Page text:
The Ghost Pirates
Chapter 6: Another Man to the Wheel

Copyright© 2016 by William Hope Hodgson

The conversation had slacked off. We were all moody and shaken, and I know I, for one, was thinking some rather troublesome thoughts.

Suddenly, I heard the sound of the Second’s whistle. Then his voice came along the deck:

“Another man to the wheel!”

“‘e’s singin’ out for some one to go aft an’ relieve ther wheel,” said Quoin, who had gone to the door to listen. “Yer’d better ‘urry up, Plummer.”

“What’s ther time?” asked Plummer, standing up and knocking out his pipe. “Must be close on ter four bells, ‘oo’s next wheel is it?”

“It’s all right, Plummer,” I said, getting up from the chest on which I had been sitting. “I’ll go along. It’s my wheel, and it only wants a couple of minutes to four bells.”

Plummer sat down again, and I went out of the fo’cas’le. Reaching the poop, I met Tammy on the lee side, pacing up and down.

“Who’s at the wheel?” I asked him, in astonishment.

“The Second Mate,” he said, in a shaky sort of voice. “He’s waiting to be relieved. I’ll tell you all about it as soon as I get a chance.”

I went on aft to the wheel.

“Who’s that?” the Second inquired.

“It’s Jessop, Sir,” I answered.

He gave me the course, and then, without another word, went forrard along the poop. On the break, I heard him call Tammy’s name, and then for some minutes he was talking to him; though what he was saying, I could not possibly hear. For my part, I was tremendously curious to know why the Second Mate had taken the wheel. I knew that if it were just a matter of bad steering on Tammy’s part, he would not have dreamt of doing such a thing. There had been something queer happening, about which I had yet to learn; of this, I felt sure.

Presently, the Second Mate left Tammy, and commenced to walk the weather side of the deck. Once he came right aft, and, stooping down, peered under the wheel-box; but never addressed a word to me. Sometime later, he went down the weather ladder on to the main-deck. Directly afterwards, Tammy came running up to the lee side of the wheel-box.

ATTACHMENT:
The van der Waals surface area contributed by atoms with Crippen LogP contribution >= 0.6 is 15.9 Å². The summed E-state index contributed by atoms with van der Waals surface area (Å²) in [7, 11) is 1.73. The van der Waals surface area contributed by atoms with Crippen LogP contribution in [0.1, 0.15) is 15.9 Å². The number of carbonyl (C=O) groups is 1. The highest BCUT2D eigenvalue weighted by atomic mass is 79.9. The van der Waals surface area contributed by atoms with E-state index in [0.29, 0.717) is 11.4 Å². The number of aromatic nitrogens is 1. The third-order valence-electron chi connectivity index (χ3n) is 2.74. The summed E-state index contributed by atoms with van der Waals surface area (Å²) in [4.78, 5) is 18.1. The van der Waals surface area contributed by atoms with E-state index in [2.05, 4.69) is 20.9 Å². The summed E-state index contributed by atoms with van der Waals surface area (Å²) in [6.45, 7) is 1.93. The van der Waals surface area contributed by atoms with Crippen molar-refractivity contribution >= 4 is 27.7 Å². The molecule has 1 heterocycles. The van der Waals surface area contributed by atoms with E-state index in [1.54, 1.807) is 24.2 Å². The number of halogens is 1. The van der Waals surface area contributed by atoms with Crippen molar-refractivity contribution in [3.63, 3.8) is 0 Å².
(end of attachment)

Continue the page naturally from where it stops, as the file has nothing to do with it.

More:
“I’ve seen it again!” he said, gasping with sheer nervousness.

“What?” I said.

“That thing,” he answered. Then he leant across the wheel-box, and lowered his voice.

“It came over the lee rail--up out of the sea,” he added, with an air of telling something unbelievable.

I turned more towards him; but it was too dark to see his face with any distinctness. I felt suddenly husky. “My God!” I thought. And then I made a silly effort to protest; but he cut me short with a certain impatient hopelessness.

“For God’s sake, Jessop,” he said, “do stow all that! It’s no good. I must have someone to talk to, or I shall go dotty.”

I saw how useless it was to pretend any sort of ignorance. Indeed, really, I had known it all along, and avoided the youngster on that very account, as you know.

“Go on,” I said. “I’ll listen; but you’d better keep an eye for the Second Mate; he may pop up any minute.”

For a moment, he said nothing, and I saw him peering stealthily about the poop.

“Go on,” I said. “You’d better make haste, or he’ll be up before you’re half-way through. What was he doing at the wheel when I came up to relieve it? Why did he send you away from it?”

“He didn’t,” Tammy replied, turning his face towards me. “I bunked away from it.”

“What for?” I asked.

“Wait a minute,” he answered, “and I’ll tell you the whole business. You know the Second Mate sent me to the wheel, after that--” He nodded his head forrard.

“Yes,” I said.

“Well, I’d been here about ten minutes, or a quarter of an hour, and I was feeling rotten about Williams, and trying to forget it all and keep the ship on her course, and all that; when, all at once, I happened to glance to loo’ard, and there I saw it climbing over the rail. My God! I didn’t know what to do. The Second Mate was standing forrard on the break of the poop, and I was here all by myself. I felt as if I were frozen stiff. When it came towards me, I let go of the wheel, and yelled and bunked forrard to the Second Mate. He caught hold of me and shook me; but I was so jolly frightened, I couldn’t say a word. I could only keep on pointing. The Second kept asking me ‘Where?’ And then, all at once, I found I couldn’t see the thing. I don’t know whether he saw it. I’m not at all certain he did. He just told me to damn well get back to the wheel, and stop making a damned fool of myself. I said out straight I wouldn’t go. So he blew his whistle, and sung out for someone to come aft and take it. Then he ran and got hold of the wheel himself. You know the rest.”